By way of true confessions, I towed a 1991 Jeep Wrangler for many years without supplemental brakes, but I just traded motorhomes and Jeeps and added the brakes because the 2007 Jeeps are somewhat heavier.

I hope this helps somewhat.
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Old 05-08-2007, 02:12 PM   #5
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It seems to me that there are several issues - legal, load limits, and responsibility.

Legally, there seems to be alot of interpretations of what loads need supplemental braking. I'll let others comment on that.

There is a combined load limit for your vehicle. That takes into account the braking capability of your motorhome. Don't exceed them.

From a responsibility standpoint, if your car breaks loose and causes an accident, how much value would you put on that braking system? There is one hardened pin that keeps your tow bar on your motorhome. If that fails, you are dependent on your safety chains and that would let the car whip around. I have always used a brake in the car, and it gives me a good feeling that I can stop the car even if it breaks loose.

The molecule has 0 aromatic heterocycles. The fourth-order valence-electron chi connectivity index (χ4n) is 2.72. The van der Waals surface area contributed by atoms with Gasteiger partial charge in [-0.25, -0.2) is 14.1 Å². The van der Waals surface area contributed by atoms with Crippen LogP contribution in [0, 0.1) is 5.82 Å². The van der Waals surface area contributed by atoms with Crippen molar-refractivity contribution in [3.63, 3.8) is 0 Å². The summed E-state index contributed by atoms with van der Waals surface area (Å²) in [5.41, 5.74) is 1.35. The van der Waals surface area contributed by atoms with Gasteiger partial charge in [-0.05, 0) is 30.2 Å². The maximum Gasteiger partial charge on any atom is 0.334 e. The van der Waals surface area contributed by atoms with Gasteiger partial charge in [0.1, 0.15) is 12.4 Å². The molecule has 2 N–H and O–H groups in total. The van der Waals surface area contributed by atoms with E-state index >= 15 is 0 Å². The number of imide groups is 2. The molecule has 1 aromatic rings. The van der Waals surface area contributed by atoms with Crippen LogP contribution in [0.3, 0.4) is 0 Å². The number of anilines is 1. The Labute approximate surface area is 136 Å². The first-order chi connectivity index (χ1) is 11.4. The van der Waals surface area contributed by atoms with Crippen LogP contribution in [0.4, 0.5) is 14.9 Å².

Good Luck

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Old 05-08-2007, 03:44 PM   #6
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Thanks for the input. What system would you guys recomend? Let me add that the majority of my trips will be in and around the state of Georgia with the family. There will be no real long distance trips except for a week here and there, the rest of our trips will be limited to weekends. My reason for pointing this out is I don't want to spent a huge amount of money for "the best system money can buy". I would like something that is reliable and reasonably priced.

Thanks
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Old 05-08-2007, 04:26 PM   #7